Chi dà i precetti è il Dio della Torà? E, se sì, quale tra i precetti di Dio nella Bibbia è applicabile anche a noi, per non parlare delle priorità? Chi dà i precetti è il Dio della letteratura successiva, dei Nevi’im, dei Libri Profetici e dei Ketuvim (Scritti)? Chi dà i precetti è la Voce di Dio che discerniamo nelle nostre vite e attraverso le nostre esperienze? È la Voce della nostra tradizione e della nostra storia, la catena di cui siamo solo un anello generazionale? La Voce è emanazione della nostra moderna comprensione etica del mondo? Ci sono tante risposte quante sono gli ebrei che hanno formulato le domande, per usare le parole di Leonard Cohen in “Who by Fire”, adattamento della famosa preghiera di Rosh Hashanà: “E chi dirò che sta chiamando?”

Eppure quella parola ci segue: “Tzav!”  Siamo un popolo precettato e che si è impegnato in un patto.

Come possiamo intenderlo? Mitzvà non significa “la legge”, quantomeno è solo uno dei dieci termini biblici usati per descrivere le regole date al popolo. Nella Bibbia sono presenti  anche “Din”, “Tzedakà”, “Davar”, “Mishmeret” “Torà”, “Mishpat”, “Chok”, “Edut” e “Ot”. Termini spesso usati in modo intercambiabile nel testo biblico, che ci ricordando che le linee guida giungono in vari modi e sono proprio questo: linee guida. Anche la parola “Halachà” deriva dalla radice lalechet, andare o camminare, e la Torà stessa è legata alla parola che significa genitori: le persone che ci guidano e ci aiutano a diventare i nostri migliori sé.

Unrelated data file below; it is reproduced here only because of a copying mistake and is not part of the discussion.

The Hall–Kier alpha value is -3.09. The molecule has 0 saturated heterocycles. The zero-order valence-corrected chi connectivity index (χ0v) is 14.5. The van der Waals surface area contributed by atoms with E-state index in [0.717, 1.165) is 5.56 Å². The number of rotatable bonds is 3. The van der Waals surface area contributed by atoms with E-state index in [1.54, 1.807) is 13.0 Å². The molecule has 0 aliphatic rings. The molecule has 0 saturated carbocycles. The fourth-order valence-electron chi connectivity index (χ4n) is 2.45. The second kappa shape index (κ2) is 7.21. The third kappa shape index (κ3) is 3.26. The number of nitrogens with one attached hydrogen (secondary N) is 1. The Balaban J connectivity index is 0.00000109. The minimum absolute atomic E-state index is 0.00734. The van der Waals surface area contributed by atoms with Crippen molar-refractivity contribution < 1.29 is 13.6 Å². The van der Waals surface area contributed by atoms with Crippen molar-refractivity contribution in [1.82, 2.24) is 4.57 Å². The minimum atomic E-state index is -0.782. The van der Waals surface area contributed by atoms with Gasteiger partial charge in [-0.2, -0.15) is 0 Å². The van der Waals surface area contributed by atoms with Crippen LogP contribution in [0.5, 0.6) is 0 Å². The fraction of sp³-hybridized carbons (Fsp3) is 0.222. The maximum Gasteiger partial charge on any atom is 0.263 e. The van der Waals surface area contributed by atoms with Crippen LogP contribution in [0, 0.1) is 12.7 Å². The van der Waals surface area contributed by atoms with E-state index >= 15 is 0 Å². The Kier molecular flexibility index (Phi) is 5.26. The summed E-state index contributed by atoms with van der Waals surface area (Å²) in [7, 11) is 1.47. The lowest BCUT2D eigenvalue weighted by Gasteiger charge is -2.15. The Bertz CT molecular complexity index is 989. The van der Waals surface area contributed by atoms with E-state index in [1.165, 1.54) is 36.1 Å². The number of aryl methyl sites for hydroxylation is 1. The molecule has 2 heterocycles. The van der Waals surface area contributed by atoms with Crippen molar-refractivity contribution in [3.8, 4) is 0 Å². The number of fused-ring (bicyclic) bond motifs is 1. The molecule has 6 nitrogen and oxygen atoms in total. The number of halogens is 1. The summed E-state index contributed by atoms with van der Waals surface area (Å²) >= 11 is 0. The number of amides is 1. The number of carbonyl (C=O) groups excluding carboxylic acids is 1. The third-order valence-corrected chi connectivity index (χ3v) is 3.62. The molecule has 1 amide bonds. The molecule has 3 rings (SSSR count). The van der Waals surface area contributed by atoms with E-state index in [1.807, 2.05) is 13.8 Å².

Il rabbino Akiva ben Yosef, grande studioso e Tanna del I-II secolo (la prima generazione di insegnanti), sviluppò l’idea che il linguaggio della Torà sia stato divinamente rivelato, che ci fosse quindi un significato semantico, o almeno un potenziale midrashico, in ogni sua parola e in ogni sua lettera; nulla in essa era stato frutto di un errore o di un’aggiunta: il documento era in ogni senso divino. Il suo collega un po’ più giovane, il rabbino Yishmael ben Elisha, adottò un punto di vista differente: disse che la Torà parla agli esseri umani nella lingua umana, con ripetizioni, metafore e così via. Le opinioni di entrambi trovarono seguito nello sviluppo dell’ebraismo, eppure sembra che la visione di Rabbi Akiva ebbe la meglio nel tempo e che, mentre Yishmael sviluppava i principi per comprendere l’intenzione divina, la nozione di Torà miSinai si sia consolidata nei secoli in ciò che generalmente si intende che significhi oggi: che tutto, dalla Torà alle teshuvot rabbiniche odierne, sia stato rivelato a Mosè al Sinai.